The Miller Center of Public Affairs [at the University of Virginia] has a long tradition of luring influential people to speak to engaged citizens, but this genteel practice degenerated on Friday, March 19, at an appearance by the lawyer who wrote the infamous “torture memos” that the Bush Administration used to justify waterboarding terrorist suspects. While irate audience members shouted at the interrupters, the Center’s programs director, George Gilliam, scolded disruptive protesters during the talk by University of California at Berkeley law professor John Yoo. — Uncivil discourse: Protesters disrupt Yoo at Miller Center, The Hook
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Free speech is something most Americans say they believe in. But some don’t act that way. Shouting down a speaker because his or her view is unpopular isn’t free speech. It’s using more volume to drown out less volume. If we’re honest, many of us would say we believe in free speech for ourselves but not for our neighbors. That’s why we all need the First Amendment.
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Andy Spalding’s views of FCPA enforcement as a de facto economic sanction against developing countries aren’t always popular. But they force us to look again at national and global anti-corruption policy. We think Stephanie Connor’s response to Andy’s most recent comments in this space sum up the counter-argument nicely. She says,
Don’t get me wrong, I think your analysis of the FCPA as a de facto sanction is downright brilliant. But we have to distinguish between increases in investment and decreases in poverty. As many commentators have noted over the last several decades, foreign direct investment does not impact poverty because of corruption. This is one of the most significant factors playing into the relationship between resource wealth and economic failure. Corruption prevents the proceeds of investment from spreading throughout an economy because it creates strong incentives for political actors to control the access to resources.
Moreover, we cannot gloss over the practical realities that “black-knights” will face when they invest in corrupt economies, and what that means for long-term investment. For example, when the Angolan government rejected IMF funding in 2007, China stepped in as Angola’s benefactor. But the Chinese government soon grew exasperated with the rampant corruption, and demanded greater transparency.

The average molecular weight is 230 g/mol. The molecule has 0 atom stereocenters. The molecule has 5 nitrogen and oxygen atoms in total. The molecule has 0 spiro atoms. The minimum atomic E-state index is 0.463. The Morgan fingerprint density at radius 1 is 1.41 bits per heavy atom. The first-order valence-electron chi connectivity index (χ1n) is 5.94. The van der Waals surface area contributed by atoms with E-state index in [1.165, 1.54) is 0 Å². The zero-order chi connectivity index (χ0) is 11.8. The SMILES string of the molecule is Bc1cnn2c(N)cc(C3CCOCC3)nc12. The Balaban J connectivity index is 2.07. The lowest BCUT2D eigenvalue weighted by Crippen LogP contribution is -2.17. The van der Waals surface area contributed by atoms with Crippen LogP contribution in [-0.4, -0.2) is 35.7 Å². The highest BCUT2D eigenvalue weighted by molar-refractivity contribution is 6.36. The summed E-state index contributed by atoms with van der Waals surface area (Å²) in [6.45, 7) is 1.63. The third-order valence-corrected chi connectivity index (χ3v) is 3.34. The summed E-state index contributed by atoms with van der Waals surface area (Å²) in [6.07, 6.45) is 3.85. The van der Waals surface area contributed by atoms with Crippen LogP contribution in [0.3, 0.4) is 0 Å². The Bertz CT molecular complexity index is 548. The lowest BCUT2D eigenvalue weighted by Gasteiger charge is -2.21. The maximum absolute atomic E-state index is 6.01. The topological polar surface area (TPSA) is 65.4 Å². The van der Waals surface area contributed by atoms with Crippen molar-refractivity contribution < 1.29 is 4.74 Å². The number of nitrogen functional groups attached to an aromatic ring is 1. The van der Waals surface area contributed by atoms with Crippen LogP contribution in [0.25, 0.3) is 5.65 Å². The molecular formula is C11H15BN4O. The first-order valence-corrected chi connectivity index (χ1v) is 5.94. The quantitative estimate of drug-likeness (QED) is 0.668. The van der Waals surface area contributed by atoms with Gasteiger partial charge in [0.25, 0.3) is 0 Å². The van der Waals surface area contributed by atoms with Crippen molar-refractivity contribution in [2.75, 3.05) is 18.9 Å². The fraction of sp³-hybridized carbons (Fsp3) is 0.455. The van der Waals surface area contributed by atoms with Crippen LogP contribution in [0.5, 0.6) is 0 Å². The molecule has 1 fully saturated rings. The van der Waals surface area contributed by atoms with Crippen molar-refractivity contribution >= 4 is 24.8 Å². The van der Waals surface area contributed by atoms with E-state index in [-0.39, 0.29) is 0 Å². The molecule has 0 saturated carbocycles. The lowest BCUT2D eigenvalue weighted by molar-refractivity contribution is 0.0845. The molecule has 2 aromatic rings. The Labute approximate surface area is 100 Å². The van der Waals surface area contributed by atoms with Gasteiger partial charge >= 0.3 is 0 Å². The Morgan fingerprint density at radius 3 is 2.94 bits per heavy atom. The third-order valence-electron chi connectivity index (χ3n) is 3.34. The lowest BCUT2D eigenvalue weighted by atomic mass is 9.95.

You and I agree that we need robust international anti-corruption enforcement. But others are abusing a short-term analysis of the FCPA’s impact on investment to reach the opposite conclusion. I’m referring to a recent suggestion that FCPA enforcement will undermine Haiti’s recovery. For the first time in its sad history, Haiti is getting some attention from the international community, an influx of donor money, and an opportunity to rebuild. This is not the time to advocate for bribery.
No amount of FCPA enforcement will completely stamp out corruption. There will always be local officials who demand bribes, and there will always be free-riding foreign companies who choose to ignore the law. The FCPA seeks to punish comparatively wealthy actors who benefit from and sustain a lack of transparency. We should give the law some time to work.
T.S. Eliot said that the sign of a mature mind is the ability to believe two contradictory things at the same time. Am I permitted to say that I agree with every single thing Stephanie says? Actually, there is no contradiction. We all agree: let’s enforce the FCPA, let’s invest in developing countries, and let’s be principled, sensitive, and astute in doing both.
Thanks, Stephanie, for making me think.
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